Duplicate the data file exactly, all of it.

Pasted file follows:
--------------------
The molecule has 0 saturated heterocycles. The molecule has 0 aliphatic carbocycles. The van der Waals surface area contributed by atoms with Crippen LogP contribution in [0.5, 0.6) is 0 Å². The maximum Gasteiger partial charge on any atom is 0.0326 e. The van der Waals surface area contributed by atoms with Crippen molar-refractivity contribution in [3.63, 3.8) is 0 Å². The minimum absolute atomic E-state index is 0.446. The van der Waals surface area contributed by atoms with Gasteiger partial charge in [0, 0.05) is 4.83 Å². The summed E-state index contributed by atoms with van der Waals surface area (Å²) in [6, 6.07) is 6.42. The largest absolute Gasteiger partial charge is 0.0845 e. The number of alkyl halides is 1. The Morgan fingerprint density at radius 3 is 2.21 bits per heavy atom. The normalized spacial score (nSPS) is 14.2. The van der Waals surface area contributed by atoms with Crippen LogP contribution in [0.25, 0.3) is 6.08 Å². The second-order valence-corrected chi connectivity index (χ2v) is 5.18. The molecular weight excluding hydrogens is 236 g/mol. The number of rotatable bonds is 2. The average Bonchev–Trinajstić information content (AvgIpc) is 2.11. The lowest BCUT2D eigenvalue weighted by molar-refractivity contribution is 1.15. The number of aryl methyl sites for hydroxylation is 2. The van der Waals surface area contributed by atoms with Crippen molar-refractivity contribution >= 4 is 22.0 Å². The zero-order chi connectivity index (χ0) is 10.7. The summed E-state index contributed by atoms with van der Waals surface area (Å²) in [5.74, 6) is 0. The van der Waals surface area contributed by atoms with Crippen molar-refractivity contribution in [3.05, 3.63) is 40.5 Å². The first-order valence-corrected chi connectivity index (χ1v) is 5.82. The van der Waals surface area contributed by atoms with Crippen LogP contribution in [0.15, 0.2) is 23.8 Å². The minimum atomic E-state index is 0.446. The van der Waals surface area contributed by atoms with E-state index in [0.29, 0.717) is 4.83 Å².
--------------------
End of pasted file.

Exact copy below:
The molecule has 0 saturated heterocycles. The molecule has 0 aliphatic carbocycles. The van der Waals surface area contributed by atoms with Crippen LogP contribution in [0.5, 0.6) is 0 Å². The maximum Gasteiger partial charge on any atom is 0.0326 e. The van der Waals surface area contributed by atoms with Crippen molar-refractivity contribution in [3.63, 3.8) is 0 Å². The minimum absolute atomic E-state index is 0.446. The van der Waals surface area contributed by atoms with Gasteiger partial charge in [0, 0.05) is 4.83 Å². The summed E-state index contributed by atoms with van der Waals surface area (Å²) in [6, 6.07) is 6.42. The largest absolute Gasteiger partial charge is 0.0845 e. The number of alkyl halides is 1. The Morgan fingerprint density at radius 3 is 2.21 bits per heavy atom. The normalized spacial score (nSPS) is 14.2. The van der Waals surface area contributed by atoms with Crippen LogP contribution in [0.25, 0.3) is 6.08 Å². The second-order valence-corrected chi connectivity index (χ2v) is 5.18. The molecular weight excluding hydrogens is 236 g/mol. The number of rotatable bonds is 2. The average Bonchev–Trinajstić information content (AvgIpc) is 2.11. The lowest BCUT2D eigenvalue weighted by molar-refractivity contribution is 1.15. The number of aryl methyl sites for hydroxylation is 2. The van der Waals surface area contributed by atoms with Crippen molar-refractivity contribution >= 4 is 22.0 Å². The zero-order chi connectivity index (χ0) is 10.7. The summed E-state index contributed by atoms with van der Waals surface area (Å²) in [5.74, 6) is 0. The van der Waals surface area contributed by atoms with Crippen molar-refractivity contribution in [3.05, 3.63) is 40.5 Å². The first-order valence-corrected chi connectivity index (χ1v) is 5.82. The van der Waals surface area contributed by atoms with Crippen LogP contribution in [0.15, 0.2) is 23.8 Å². The minimum atomic E-state index is 0.446. The van der Waals surface area contributed by atoms with E-state index in [0.29, 0.717) is 4.83 Å².